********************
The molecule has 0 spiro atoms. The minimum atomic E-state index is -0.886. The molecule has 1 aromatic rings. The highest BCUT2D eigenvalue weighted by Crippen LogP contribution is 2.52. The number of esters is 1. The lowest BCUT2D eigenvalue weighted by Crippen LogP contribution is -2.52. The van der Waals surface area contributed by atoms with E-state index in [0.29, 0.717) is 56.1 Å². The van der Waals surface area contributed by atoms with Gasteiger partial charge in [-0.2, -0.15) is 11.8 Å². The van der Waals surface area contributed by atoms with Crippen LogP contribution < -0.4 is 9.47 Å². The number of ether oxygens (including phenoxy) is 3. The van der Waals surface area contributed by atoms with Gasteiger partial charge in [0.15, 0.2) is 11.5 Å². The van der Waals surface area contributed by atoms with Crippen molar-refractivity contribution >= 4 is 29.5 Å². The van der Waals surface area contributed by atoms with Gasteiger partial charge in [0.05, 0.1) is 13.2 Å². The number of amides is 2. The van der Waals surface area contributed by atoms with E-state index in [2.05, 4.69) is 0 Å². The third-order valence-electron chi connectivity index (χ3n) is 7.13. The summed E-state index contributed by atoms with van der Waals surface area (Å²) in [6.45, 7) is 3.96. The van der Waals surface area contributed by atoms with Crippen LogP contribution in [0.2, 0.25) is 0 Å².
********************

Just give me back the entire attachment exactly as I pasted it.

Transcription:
The molecule has 0 spiro atoms. The minimum atomic E-state index is -0.886. The molecule has 1 aromatic rings. The highest BCUT2D eigenvalue weighted by Crippen LogP contribution is 2.52. The number of esters is 1. The lowest BCUT2D eigenvalue weighted by Crippen LogP contribution is -2.52. The van der Waals surface area contributed by atoms with E-state index in [0.29, 0.717) is 56.1 Å². The van der Waals surface area contributed by atoms with Gasteiger partial charge in [-0.2, -0.15) is 11.8 Å². The van der Waals surface area contributed by atoms with Crippen LogP contribution < -0.4 is 9.47 Å². The number of ether oxygens (including phenoxy) is 3. The van der Waals surface area contributed by atoms with Gasteiger partial charge in [0.15, 0.2) is 11.5 Å². The van der Waals surface area contributed by atoms with Crippen molar-refractivity contribution >= 4 is 29.5 Å². The van der Waals surface area contributed by atoms with Gasteiger partial charge in [0.05, 0.1) is 13.2 Å². The number of amides is 2. The van der Waals surface area contributed by atoms with E-state index in [2.05, 4.69) is 0 Å². The third-order valence-electron chi connectivity index (χ3n) is 7.13. The summed E-state index contributed by atoms with van der Waals surface area (Å²) in [6.45, 7) is 3.96. The van der Waals surface area contributed by atoms with Crippen LogP contribution in [0.2, 0.25) is 0 Å².